President Obama’s decision to block the KeystoneXL tar sands pipeline was a major victory for the environmental movement in the United States and beyond. Now, the company behind the pipeline – TransCanada – are planning to sue the US government for putting climate action above corporate profits, to the tune of $15 billion.

The Keystone pipeline would have transported highly polluting tar sands from Alberta, Canada, to refineries on the Gulf Coast of the US and on to export markets such as Europe. Over the project’s 50-year lifespan, it was predicted to generate up to 8.4 billion metric tons of greenhouse gas emissions.

Since Obama’s veto, TransCanada has turned to the North American Free Trade Agreement (NAFTA) to sue the US administration. NAFTA grants investor privileges to corporations through the Investor-State Dispute Settlement (ISDS) mechanism, which allows firms to side-step national courts and sue governments at private ISDS tribunals for any losses they might incur from government efforts to protect the environment or human rights. They can even claim for billions in notional ‘future profits’.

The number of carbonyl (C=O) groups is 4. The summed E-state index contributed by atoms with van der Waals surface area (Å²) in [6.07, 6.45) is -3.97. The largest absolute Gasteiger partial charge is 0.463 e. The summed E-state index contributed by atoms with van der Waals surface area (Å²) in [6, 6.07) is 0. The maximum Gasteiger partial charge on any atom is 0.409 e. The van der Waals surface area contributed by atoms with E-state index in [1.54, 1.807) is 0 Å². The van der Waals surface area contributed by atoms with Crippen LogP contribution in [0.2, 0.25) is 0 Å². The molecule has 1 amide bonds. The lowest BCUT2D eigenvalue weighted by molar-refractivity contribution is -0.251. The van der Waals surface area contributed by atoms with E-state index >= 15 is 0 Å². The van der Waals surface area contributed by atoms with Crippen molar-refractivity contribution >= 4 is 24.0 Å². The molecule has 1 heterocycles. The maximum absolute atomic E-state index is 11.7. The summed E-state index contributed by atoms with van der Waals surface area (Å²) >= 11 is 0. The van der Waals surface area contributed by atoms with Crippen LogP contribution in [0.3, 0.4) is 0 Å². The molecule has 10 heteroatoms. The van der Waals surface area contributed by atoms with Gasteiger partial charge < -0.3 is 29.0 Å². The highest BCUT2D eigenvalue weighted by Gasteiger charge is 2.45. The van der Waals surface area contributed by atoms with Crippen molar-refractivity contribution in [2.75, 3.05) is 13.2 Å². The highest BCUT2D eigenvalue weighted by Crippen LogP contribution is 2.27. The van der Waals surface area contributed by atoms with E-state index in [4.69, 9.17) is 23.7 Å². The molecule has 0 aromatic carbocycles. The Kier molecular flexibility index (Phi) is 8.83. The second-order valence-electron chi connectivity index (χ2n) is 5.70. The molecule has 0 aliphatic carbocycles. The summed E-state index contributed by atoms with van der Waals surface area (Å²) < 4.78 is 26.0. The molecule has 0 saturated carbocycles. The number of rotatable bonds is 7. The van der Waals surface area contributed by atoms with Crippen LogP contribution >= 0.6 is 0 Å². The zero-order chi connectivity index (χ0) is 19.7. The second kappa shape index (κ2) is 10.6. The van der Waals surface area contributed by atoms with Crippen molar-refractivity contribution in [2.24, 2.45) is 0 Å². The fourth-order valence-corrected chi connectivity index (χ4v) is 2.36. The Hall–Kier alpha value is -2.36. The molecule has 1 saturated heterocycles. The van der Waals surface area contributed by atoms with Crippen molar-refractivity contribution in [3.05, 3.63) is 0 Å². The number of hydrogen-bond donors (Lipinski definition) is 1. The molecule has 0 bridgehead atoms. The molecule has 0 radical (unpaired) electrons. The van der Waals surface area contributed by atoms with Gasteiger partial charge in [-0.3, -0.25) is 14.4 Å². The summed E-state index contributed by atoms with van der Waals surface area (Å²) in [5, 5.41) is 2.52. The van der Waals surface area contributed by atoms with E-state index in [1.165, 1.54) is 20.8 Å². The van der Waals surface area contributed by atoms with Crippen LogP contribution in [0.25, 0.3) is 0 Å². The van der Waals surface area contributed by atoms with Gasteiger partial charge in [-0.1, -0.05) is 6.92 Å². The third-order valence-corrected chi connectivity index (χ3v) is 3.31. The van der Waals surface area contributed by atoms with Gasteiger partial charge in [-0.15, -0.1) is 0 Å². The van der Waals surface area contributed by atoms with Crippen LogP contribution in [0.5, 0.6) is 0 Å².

The tribunals also exert a ‘chilling factor’, discouraging politicians from putting in place important protections.

The US and EU member states have already paid out billions of euros of taxpayers’ money to corporations under existing investment treaties.

But a new wave of trade agreements could make things a whole lot worse. They include the gargantuan US-European Transatlantic Trade and Investment Partnership (TTIP) currently under negotiation, and the Canadian-European Trade Agreement (CETA), which is awaiting a vote of approval from European Members of Parliament.

Campaign groups have put up a powerful resistance to the deal – drumming up 3.2 million signatures in opposition from EU citizens last year – in the hope of stopping tens of thousands more foreign corporations from aping TransCanada in years to come.

Colin Roche,